Washington, D.C. – The Biden administration has issued a new set of rules aimed at curbing the use of prior authorization by private health insurance companies. Prior authorization is a complex process that requires individuals to seek permission from their insurance company before receiving medication or undergoing a medical procedure. The administration’s rules will require insurance companies working in federal programs to expedite the approval process and make decisions within 72 hours for urgent requests. Additionally, companies will be required to provide a specific reason for denial and publicly report denial metrics.
While the new regulations have been welcomed by patients, advocates, and researchers, many argue that the rules do not go far enough to address the magnitude of the issue. Aija Nemer-Aanerud, a healthcare campaign director for People’s Action Institute, expressed appreciation for the administration’s actions but highlighted that the rules still allow insurance companies to profit from denying people care.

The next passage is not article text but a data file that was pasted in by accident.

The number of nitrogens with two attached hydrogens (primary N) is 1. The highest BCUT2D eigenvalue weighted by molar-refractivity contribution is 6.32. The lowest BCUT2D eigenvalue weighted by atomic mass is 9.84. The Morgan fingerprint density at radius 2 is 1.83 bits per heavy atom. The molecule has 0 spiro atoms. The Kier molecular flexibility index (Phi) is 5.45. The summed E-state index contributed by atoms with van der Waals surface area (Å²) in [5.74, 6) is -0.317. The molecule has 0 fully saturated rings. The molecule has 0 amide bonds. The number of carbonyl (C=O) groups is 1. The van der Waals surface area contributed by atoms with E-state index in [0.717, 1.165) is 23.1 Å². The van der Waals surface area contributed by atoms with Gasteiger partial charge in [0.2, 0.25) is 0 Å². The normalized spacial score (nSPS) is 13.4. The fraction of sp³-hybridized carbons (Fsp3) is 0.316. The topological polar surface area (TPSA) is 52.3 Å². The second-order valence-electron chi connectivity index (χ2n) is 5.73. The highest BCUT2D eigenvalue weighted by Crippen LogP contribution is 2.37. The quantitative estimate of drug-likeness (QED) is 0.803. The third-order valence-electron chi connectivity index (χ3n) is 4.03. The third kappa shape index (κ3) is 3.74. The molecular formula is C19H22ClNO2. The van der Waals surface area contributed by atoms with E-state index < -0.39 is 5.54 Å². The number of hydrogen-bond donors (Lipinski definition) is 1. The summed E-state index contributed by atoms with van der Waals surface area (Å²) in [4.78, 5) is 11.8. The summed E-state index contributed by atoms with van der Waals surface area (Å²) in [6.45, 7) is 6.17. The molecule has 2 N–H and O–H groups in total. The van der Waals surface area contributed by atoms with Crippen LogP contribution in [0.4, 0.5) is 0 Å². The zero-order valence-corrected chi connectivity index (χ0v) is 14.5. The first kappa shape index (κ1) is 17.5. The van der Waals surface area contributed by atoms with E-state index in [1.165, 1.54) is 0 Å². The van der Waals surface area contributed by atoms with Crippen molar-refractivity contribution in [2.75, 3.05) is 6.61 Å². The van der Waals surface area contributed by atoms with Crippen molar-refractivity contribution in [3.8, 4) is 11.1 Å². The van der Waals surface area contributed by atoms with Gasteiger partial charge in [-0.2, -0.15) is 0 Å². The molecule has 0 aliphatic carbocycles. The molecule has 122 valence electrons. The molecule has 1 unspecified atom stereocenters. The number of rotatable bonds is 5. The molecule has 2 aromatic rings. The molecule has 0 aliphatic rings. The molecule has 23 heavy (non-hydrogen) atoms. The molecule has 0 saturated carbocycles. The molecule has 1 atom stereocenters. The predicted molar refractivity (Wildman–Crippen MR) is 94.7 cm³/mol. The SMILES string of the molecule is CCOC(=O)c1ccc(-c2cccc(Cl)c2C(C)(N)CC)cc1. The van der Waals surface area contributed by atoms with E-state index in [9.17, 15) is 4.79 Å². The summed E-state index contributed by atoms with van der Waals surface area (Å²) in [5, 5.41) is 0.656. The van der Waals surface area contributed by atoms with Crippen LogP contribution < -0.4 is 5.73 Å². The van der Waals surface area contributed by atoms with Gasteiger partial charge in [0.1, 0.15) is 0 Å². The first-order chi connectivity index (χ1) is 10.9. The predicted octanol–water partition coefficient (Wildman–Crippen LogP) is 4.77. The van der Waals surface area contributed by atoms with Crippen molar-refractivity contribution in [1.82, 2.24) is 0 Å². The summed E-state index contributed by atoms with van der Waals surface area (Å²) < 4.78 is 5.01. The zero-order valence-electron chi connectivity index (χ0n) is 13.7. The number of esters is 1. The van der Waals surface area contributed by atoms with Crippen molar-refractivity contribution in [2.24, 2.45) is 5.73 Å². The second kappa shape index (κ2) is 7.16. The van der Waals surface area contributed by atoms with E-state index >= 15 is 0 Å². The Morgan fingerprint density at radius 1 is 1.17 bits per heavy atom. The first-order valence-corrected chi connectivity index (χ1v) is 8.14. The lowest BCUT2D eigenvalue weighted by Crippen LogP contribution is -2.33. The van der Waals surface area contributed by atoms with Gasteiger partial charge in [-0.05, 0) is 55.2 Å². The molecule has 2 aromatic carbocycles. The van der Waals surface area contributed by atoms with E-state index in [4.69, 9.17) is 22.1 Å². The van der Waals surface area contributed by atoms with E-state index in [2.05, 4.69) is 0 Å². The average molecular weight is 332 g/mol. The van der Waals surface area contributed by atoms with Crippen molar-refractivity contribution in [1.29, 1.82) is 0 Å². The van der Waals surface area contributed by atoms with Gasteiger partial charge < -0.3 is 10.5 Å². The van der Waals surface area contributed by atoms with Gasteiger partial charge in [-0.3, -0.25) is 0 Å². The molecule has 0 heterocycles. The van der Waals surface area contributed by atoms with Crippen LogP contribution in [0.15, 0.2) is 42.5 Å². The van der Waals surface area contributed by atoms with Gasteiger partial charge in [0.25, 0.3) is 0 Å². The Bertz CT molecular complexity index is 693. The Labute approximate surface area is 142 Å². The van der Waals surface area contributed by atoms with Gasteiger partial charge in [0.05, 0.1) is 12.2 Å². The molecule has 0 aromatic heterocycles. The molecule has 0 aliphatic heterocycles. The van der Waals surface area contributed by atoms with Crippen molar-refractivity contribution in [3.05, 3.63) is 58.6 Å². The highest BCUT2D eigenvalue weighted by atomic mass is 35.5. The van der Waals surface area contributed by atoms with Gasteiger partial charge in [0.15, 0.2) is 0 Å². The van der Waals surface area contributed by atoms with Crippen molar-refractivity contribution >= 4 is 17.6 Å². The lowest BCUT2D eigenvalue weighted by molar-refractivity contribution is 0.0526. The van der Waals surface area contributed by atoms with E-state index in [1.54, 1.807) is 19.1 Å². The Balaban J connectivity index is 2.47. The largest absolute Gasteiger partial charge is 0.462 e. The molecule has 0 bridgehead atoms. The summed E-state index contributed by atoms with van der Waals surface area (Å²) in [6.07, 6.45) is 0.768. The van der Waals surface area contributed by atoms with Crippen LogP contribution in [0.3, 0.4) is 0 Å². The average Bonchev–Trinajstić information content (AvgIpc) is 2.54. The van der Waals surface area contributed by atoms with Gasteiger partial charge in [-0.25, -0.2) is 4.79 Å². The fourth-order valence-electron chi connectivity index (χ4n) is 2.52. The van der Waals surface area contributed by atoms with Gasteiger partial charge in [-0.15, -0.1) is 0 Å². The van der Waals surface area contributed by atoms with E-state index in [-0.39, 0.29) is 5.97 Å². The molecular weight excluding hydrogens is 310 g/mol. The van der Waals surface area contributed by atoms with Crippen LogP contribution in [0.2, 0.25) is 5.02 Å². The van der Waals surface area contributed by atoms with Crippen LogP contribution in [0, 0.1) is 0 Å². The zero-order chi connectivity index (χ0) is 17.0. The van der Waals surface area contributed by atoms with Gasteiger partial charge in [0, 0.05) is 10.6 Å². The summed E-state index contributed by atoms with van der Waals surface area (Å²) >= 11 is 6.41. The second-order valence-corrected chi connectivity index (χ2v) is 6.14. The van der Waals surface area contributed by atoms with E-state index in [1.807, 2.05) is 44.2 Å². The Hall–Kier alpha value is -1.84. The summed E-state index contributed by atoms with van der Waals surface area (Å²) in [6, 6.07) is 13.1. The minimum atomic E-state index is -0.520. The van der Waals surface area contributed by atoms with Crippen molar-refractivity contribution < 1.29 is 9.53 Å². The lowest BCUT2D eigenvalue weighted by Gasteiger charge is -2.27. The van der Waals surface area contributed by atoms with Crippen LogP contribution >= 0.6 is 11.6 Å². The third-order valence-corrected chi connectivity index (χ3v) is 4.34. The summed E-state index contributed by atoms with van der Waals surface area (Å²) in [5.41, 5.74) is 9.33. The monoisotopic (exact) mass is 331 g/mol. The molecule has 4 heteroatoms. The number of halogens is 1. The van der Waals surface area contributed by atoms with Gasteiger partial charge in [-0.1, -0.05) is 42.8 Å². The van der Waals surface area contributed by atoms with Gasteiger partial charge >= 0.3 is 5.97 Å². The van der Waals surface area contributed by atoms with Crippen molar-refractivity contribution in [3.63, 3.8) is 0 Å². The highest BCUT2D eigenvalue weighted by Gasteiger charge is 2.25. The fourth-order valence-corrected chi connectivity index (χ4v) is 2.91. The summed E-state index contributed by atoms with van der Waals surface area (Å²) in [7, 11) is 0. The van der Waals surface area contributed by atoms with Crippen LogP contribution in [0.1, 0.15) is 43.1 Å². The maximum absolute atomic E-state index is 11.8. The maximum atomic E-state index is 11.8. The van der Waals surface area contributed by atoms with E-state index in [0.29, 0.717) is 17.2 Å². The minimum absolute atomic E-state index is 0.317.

The newly finalized rules will impact approximately 105 million people who rely on Medicare, Medicaid, and individual insurance exchanges. However, there are concerns that the rules exclude coverage for the 158 million individuals who rely on employer-provided insurance. In addition, prior authorizations for medications are not covered by the new rules, though the federal government has expressed intentions to address this in the future.
Patients, providers, and advocates have voiced their frustration with the prior authorization process, arguing that insurance companies use it to delay and discourage patients from seeking necessary care. While insurance companies argue that prior authorization saves money by reducing unnecessary care, many individuals have had to navigate a difficult and time-consuming appeals process to access essential treatments.
The story of Carly Morton, a Medicare Advantage plan holder, exemplifies the challenges individuals face with prior authorizations. After numerous denials, she was forced to mount a public pressure campaign to secure coverage for a surgery to treat a rare condition. The complexity and toll of navigating the prior authorization process have left many individuals feeling overwhelmed and burdened by a system that should facilitate access to necessary medical care.
In conclusion, while the Biden administration’s rules on prior authorization represent a step in the right direction, there are concerns about the limitations and the exclusion of certain groups from the coverage. As the debate continues, individuals affected by these regulations hope for a more comprehensive approach to addressing the challenges posed by prior authorization in the healthcare system.